I am confused. Every day brands and marketers are spending millions trying to get you to use, keep using, and share that you love their brands. But why aren’t they doing everything they can, and using some of those millions to do it (probably way less that they are spending on those marketing campaigns), making experiences with their brand remarkable. Opportunities to do this are given to brands each and every day and they simply, turn their heads, rave about their latest and great “campaign’ as if it were a military conquest, and pass up ways to really create customers for life.
I have been meaning to write this post for a while, and then today my friend, and brilliant marketing creative Bryan Kramer founder of PureMatter, mentioned via Facebook a “remarkable” experience he just had with Hertz and it got me fired up again.
In my opinion, the best example of these missed opportunities are Hotels. People leave things in their rooms all the time. The hotels know everything there is to know about most of us, especially those of us who travel frequently and are their potential best customers. Also we are business people who have influence upon where others stay when they travel either as influencers with our companies as executives, or since we come in to contact with so many and can so easily share great experiences, not only via our now easy to access social networks, but face-to-face each and every day.
Why do they rarely, if ever, reach out and tell us we left something, and then even better, send it to us free of charge. Hotels wait for you to call, then leave you on hold forever while they look, then most often they tell you they have it and you can come get it next time you are in town. If you are lucky they will take your FedEx # and ship to you. When I recently asked the GM of a major International Hotel about this, while discussing with him how to build advocacy, he said this is an old legacy policy from when hotels were afraid to call the homes of male traveler’s who’s wives may or may not have known they were at the hotel. This has to be a policy that became irrelevant at least over 20 years ago. Every hotel now has direct email addresses, loyalty program info, mobile phones, etc. This is absolutely the BEST way to create loyalty, sharing, good-will and advocacy I can imagine. How happy would any traveler be getting this call and the hotel then shipping it at their cost? Talk about a shareable moment, talk about the utter joy of getting that message, talk about empowering their social graph to whoop it up. And it is SO easy. I have suggested this to any number of hotels and I still do not know one major Hotel chain that has acted on it… not even Ritz Carlton.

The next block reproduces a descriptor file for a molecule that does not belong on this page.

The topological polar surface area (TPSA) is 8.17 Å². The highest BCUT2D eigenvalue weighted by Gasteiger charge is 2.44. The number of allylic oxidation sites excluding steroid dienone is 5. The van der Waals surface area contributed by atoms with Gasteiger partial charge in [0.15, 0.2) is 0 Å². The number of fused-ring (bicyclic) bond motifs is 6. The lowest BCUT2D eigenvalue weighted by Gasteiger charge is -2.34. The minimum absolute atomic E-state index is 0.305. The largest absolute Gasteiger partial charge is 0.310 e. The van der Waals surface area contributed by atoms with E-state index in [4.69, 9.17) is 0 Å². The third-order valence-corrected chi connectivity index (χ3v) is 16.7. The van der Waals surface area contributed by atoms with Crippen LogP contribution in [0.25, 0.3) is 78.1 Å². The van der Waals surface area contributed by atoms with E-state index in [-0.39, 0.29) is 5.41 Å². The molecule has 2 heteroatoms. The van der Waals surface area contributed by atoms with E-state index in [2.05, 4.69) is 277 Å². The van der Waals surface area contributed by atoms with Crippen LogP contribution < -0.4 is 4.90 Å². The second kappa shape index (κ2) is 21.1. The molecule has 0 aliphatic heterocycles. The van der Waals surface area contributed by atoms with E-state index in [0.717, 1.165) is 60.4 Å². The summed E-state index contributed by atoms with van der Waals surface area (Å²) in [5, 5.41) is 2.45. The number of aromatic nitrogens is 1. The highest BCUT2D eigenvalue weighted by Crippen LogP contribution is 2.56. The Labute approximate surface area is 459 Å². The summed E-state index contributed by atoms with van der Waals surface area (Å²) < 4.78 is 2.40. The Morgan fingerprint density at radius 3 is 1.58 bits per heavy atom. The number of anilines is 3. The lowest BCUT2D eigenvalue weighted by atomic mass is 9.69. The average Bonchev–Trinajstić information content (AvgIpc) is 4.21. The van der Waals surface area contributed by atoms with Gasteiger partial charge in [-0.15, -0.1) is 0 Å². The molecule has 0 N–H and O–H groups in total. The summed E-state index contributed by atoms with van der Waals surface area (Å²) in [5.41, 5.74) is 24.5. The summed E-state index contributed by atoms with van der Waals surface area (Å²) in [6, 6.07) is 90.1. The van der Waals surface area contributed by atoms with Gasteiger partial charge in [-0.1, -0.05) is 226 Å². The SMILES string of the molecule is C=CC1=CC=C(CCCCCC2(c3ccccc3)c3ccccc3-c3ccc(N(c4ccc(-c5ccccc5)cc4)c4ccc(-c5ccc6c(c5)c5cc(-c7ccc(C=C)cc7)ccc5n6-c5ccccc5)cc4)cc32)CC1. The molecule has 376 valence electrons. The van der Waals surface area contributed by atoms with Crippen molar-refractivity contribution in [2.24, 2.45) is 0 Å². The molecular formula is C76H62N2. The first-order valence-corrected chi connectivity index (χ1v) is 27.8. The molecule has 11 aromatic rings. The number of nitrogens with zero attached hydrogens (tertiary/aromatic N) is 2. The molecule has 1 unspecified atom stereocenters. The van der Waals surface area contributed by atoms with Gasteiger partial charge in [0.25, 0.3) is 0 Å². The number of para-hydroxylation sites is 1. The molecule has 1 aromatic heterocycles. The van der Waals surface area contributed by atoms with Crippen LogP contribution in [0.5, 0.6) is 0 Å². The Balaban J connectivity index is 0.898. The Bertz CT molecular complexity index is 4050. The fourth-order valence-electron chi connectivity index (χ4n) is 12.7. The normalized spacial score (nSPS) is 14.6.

There are opportunities like this for most major brands to be “remarkable” every day, and create the Return on Relationship that enhances ROI.
Brands need to attract customers, but breaking through the clutter is challenging. Standout by “Liking” them before they “Like” you.
Wonderful note on hotels Ted. I am on the road quite a bit; flying into Bangkok tomorrow. The place we always hit in Bangkok provides sensational service; everybody is friendly and if we forgot something I am certain they would chase us down or sent it our way.
Thanks for the input Ryan. Safe travels my friend!
Hi Ted, that’s a great RonR true story. The best technology (and marketing) systems are invisible. They are in place and kick in to rise up to the occasion. Bryan’s happy lost n found iPad experience made him a Hertz fan for life. That the brand did and cared enough to keep him informed and “be with him” at a critical time, says a lot about their customer care. In the end, It is all about CX. True RonR – Return on Relationship. Thanks for sharing, Ted. And Cheers Bryan –> iHappyChappy 🙂
Yes indeed Amar.
Earlier today a friend and I were discussing the concept of ‘remarkable brands’ and she shared this personal story with me. I thought you would enjoy hearing it: “When I was 13”,she said, “I walked into Bergdorf Goodman’s to buy my first make up. When I reached the cosmetics department, the professional at the Channel counter greeted me warmly and offered to show me how to select and apply the cosmetics she represented. She spent a lot of time with me, and once we were finished, I bought a few items and left the store.” My friend then smiled and said, “Sixty years later, I still only wear Channel.” True Story. (ROR)